The simplest passive filters, RC and RL filters, include only one reactive element, except hybrid LC filter which is characterized by inductance and capacitance integrated in one element.[1]
L filter
An L filter consists of two reactive elements, one in series and one in parallel.
T and π filters
Threeelement filters can have a 'T' or 'π' topology and in either geometries, a lowpass, highpass, bandpass, or bandstop characteristic is possible. The components can be chosen symmetric or not, depending on the required frequency characteristics. The highpass T filter in the illustration, has a very low impedance at high frequencies, and a very high impedance at low frequencies. That means that it can be inserted in a transmission line, resulting in the high frequencies being passed and low frequencies being reflected. Likewise, for the illustrated lowpass π filter, the circuit can be connected to a transmission line, transmitting low frequencies and reflecting high frequencies. Using mderived filter sections with correct termination impedances, the input impedance can be reasonably constant in the pass band.[2]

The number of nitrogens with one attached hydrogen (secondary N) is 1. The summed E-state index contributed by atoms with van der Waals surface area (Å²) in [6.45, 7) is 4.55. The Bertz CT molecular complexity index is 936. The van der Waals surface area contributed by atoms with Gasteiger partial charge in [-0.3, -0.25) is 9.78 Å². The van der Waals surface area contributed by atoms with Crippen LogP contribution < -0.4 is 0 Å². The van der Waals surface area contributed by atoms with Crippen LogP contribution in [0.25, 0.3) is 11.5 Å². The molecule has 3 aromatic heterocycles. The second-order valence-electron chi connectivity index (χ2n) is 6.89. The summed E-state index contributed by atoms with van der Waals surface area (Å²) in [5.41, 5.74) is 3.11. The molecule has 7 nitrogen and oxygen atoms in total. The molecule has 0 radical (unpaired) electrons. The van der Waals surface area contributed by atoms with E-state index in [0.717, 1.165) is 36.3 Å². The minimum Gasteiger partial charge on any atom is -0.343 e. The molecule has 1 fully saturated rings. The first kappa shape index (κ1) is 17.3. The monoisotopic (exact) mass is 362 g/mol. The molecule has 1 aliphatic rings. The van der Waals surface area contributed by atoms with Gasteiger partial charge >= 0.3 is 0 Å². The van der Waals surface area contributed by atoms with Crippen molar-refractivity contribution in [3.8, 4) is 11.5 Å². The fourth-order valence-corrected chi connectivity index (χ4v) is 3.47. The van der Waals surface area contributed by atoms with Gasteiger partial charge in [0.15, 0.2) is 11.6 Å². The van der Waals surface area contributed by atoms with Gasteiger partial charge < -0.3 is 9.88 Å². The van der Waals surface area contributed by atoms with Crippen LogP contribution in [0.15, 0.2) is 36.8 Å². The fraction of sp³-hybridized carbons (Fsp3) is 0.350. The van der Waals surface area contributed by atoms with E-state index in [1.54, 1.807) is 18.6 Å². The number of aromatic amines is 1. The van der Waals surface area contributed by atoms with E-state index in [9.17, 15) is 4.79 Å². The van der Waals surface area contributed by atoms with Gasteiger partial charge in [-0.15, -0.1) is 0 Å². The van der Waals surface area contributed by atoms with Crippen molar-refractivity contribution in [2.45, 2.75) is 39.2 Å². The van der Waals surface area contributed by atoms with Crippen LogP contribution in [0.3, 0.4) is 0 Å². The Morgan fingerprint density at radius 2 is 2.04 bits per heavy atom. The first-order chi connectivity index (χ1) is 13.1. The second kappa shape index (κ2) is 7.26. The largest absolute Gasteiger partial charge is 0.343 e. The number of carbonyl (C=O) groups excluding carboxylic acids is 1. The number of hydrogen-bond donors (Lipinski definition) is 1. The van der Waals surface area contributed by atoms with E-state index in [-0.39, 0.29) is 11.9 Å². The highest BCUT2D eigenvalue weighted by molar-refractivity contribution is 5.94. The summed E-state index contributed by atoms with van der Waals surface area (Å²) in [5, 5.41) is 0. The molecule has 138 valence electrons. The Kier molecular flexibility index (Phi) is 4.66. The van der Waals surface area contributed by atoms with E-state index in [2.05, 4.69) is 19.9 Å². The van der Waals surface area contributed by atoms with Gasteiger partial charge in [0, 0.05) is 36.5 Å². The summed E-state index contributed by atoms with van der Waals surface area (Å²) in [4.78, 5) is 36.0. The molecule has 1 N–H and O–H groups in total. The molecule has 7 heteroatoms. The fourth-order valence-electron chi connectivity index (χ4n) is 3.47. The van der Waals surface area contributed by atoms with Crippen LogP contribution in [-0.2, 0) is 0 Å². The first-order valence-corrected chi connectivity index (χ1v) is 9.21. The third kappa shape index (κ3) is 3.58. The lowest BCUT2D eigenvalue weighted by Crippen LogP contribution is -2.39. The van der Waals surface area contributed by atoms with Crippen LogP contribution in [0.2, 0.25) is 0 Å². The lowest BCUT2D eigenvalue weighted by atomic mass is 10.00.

Multipleelement types
Multipleelement filters are usually constructed as a ladder network. These can be seen as a continuation of the L,T and π designs of filters. More elements are needed when it is desired to improve some parameter of the filter such as stopband rejection or slope of transition from passband to stopband.
Active filters
Active filters are implemented using a combination of passive and active (amplifying) components, and require an outside power source. Operational amplifiers are frequently used in active filter designs. These can have high Q factor, and can achieve resonance without the use of inductors. However, their upper frequency limit is limited by the bandwidth of the amplifiers.